Finance Bill 2017-18 (or Finance Bill (No.2) 2017-19 as it is also referred to in some places) was published today ahead of its second reading debate on December 11th.
The Bill is scheduled for two days of debate in Committee of the Whole House on December 18th and 19th. The remaining clauses are expected to be debated in Public Bill Committee in the new year, with the Bill passing its remaining stages and gaining Royal Assent before the end of March.
The Bill is 192 pages long - relatively brief after a succession of 600+ page Finance Bills. Excluding Finance Bills split in two because of a general election this is the shortest FB since George Osborne's first in 2010, and before that Gordon Brown's first in 1997. If the new Bill doesn't grow during its passage, and if the Government stick to their intention of not introducing another for 12 months, then 2018 will be the lightest year for Finance Bill legislation since 1992 (two Acts totalling 190 pages) and before that 1983 (two Acts - less than 100 pages between them). Perhaps they are heeding our Better Budgets call to 'do less and do it better'?
The Bill includes eight measures consulted on in draft, of which CIOT commented on three:
Offshore trusts: anti-avoidance – we argued changes were needed to ensure the provisions operate coherently and without unintended consequences
Termination payments: removal of foreign service relief (FSR) - we expressed concern (amongst other things) that the net result of removing FSR without replacing it will be that a termination award made to an individual that has largely worked overseas but ends his/her employment in the UK will be taxed more heavily than a ‘normal’ bonus
Tackling disguised remuneration - avoidance schemes – we expressed concern that the new ‘close company gateway’ remains too widely drafted, such that it potentially applies to ordinary commercial transactions and other transactions that are not employment income tax avoidance
The Bill also includes a range of measures announced in the November Budget. These include:
- Changes to Venture Capital Trusts and the Enterprise Investment Scheme
- Technical amendments (tidying up) to provisions on corporate interest restriction passed in Finance Act (No.2) 2017
- Freezing of the Corporate Capital Gains indexation allowance
- Extension of joint and several liability (JSL) on online marketplaces
- Landfill tax reforms
- Stamp Duty Land Tax relief for first-time buyers
- Giving effect to the Base Erosion and Profit Shifting (BEPS) Multilateral Instrument
As usual the CIOT, LITRG and the ATT will be providing briefing material to MPs and peers debating the Bill, including through submissions to the Public Bill Committee. These will appear on the Public Bill Committee webpages and on the relevant sections of the CIOT, LITRG and ATT websites.
The December-March parliamentary passage for the Finance Bill is the ‘new normal’ following changes to the Budget process. As recommended by CIOT, the Institute for Government and the Institute for Fiscal Studies in our Better Budgets report the Government has decided to hold just a single ‘fiscal event’ (that is, Budget or Autumn Statement) annually. At the same time the Government has decided to hold this event (the Budget) in November rather than March. One upside of this is that the post-Budget Finance Bill should be able to be passed before the start of the new financial year, meaning less legislation going through parliamentary scrutiny (and potentially amendment) after it has theoretically come into effect.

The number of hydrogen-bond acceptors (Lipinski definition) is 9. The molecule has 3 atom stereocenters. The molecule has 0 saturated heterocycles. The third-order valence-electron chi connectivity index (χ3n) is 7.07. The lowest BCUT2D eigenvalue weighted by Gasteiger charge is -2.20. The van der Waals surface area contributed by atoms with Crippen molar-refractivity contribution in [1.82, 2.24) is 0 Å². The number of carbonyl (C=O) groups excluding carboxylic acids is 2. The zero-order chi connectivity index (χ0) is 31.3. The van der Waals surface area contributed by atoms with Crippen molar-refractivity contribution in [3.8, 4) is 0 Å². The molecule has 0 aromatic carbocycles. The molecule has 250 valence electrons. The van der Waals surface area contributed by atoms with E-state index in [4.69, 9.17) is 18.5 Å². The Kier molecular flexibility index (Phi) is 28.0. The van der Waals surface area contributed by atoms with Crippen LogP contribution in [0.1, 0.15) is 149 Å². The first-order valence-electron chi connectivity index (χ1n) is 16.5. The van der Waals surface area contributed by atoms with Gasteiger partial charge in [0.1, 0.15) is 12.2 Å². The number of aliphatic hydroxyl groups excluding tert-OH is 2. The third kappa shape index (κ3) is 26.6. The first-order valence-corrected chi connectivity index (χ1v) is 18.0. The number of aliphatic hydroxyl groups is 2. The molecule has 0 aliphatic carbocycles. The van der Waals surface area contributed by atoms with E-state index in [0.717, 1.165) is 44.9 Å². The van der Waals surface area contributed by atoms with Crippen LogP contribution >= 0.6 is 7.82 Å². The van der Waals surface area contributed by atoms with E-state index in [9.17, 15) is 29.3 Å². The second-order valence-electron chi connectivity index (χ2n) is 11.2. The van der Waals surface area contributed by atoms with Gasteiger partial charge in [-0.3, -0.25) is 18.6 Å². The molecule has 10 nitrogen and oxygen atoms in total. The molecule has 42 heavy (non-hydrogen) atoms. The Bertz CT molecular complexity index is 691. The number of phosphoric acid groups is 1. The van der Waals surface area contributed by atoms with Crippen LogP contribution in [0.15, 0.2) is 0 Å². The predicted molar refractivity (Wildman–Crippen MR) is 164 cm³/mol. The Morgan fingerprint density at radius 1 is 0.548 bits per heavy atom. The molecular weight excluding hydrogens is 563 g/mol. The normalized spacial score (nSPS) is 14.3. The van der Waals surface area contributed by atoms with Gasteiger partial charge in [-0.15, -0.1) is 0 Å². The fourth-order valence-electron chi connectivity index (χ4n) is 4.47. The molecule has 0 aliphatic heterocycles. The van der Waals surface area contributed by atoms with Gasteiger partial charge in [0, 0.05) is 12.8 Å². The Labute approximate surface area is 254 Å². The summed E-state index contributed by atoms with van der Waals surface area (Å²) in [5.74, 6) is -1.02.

Under the new timetable we understand consultations from the November Budget will generally be launched in January with the aim of finishing them before Easter. ‘L-Day’, when draft clauses are published for the next Finance Bill, is expected to be in July going forward.
At the end of the four days of debate MPs voted on the 44 Budget Resolutions. All were approved. Only one (number 28, on the bank levy) was pressed to the vote and it was passed 316-293. The resolutions are listed here.
The opposition are unhappy that they will be restricted even more than usual in terms of tabling amendments to the Bill. At Business Questions yesterday, Valerie Vaz, Shadow Leader of the House, raised the failure of the Government to table a general ‘amendment to the law’ resolution for the Finance Bill. “There have been only five occasions when that has not happened at such a time. In 1929, it happened immediately before a general election. On the other occasions, in 1974, 1997, 2010 and July 2017, it happened immediately after a general election. “Erskine May” points out that: “On occasions, and in particular when it has been necessary to proceed rapidly with a Finance Bill in anticipation of a dissolution of Parliament, the ‘Amendment of the law’ resolution has been omitted.” Will the Leader of the House update us on the Government’s thinking on why there is not a chance for the Opposition parties to put forward our alternative case?” Andrea Leadsom, Leader of the House of Commons, replied: “The hon. Lady made a point about the Opposition’s ability to put forward an alternative case on the Finance Bill. I will write to her on that point, if I may, because I am actually looking into the matter at the moment.”
CIOT Head of External Relations